American Association for Cancer Research
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Supplementary Figures S1 - S3 from MET-Driven Resistance to Dual EGFR and BRAF Blockade May Be Overcome by Switching from EGFR to MET Inhibition in BRAF-Mutated Colorectal Cancer

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posted on 2023-04-03, 21:00 authored by Filippo Pietrantonio, Daniele Oddo, Annunziata Gloghini, Emanuele Valtorta, Rosa Berenato, Ludovic Barault, Marta Caporale, Adele Busico, Federica Morano, Ambra Vittoria Gualeni, Alessandra Alessi, Giulia Siravegna, Federica Perrone, Maria Di Bartolomeo, Alberto Bardelli, Filippo de Braud, Federica Di Nicolantonio

Supplementary Figure S1. Copy number increase of MDM2 gene at progression after vemurafenib+panitumumab. Supplementary Figure S2. Representative examples of colorectal carcinomas bearing BRAF mutations and MET gene copy number gain. Supplementary Figure S3. Untreated WiDr parental cells exhibit similar levels of activated RAS-GTP protein compared to their MET-amplified resistant derivatives treated with encorafenib+cetuximab+alpelisib (E+C+A).

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AIRC

Fondo per la Ricerca Locale

Universitá di Torino

the Fondazione Piemontese per la Ricerca sul Cancro

European Community's Seventh Framework Programme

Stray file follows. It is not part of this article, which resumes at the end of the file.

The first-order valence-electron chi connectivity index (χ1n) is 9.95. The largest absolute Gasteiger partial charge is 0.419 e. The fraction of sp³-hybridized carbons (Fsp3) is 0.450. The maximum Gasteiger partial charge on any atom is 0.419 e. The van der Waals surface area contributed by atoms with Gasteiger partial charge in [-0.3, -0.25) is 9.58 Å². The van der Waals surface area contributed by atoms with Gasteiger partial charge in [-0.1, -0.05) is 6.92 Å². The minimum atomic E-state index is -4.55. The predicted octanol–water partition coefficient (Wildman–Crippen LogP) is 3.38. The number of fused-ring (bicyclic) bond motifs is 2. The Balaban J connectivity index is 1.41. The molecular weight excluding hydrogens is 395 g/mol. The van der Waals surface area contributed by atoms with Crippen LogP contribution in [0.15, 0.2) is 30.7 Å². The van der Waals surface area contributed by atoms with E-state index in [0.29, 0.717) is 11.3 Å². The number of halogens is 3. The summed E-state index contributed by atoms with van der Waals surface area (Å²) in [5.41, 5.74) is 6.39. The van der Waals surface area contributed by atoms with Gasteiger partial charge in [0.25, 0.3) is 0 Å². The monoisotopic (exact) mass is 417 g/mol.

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ARTICLE ABSTRACT

A patient with metastatic BRAF-mutated colorectal cancer initially responded to combined EGFR and BRAF inhibition with panitumumab plus vemurafenib. Pre-existing cells with increased MET gene copy number in the archival tumor tissue likely underwent clonal expansion during treatment, leading to the emergence of MET amplification in the rebiopsy taken at progression. In BRAF-mutated colorectal cancer cells, ectopic expression of MET conferred resistance to panitumumab and vemurafenib, which was overcome by combining BRAF and MET inhibition. Based on tumor genotyping and functional in vitro data, the patient was treated with the dual ALK–MET inhibitor crizotinib plus vemurafenib, thus switching to dual MET and BRAF blockade, with rapid and marked effectiveness of such strategy. Although acquired resistance is a major limitation to the clinical efficacy of anticancer agents, the identification of molecular targets emerging during the first treatment may afford the opportunity to design the next line of targeted therapies, maximizing patient benefit.Significance: MET amplification is here identified—clinically and preclinically—as a new mechanism of resistance to EGFR and BRAF dual/triple block combinations in BRAF-mutated colorectal cancer. Switching from EGFR to MET inhibition, while maintaining BRAF inhibition, resulted in clinical benefit after the occurrence of MET-driven acquired resistance. Cancer Discov; 6(9); 963–71. ©2016 AACR.This article is highlighted in the In This Issue feature, p. 932

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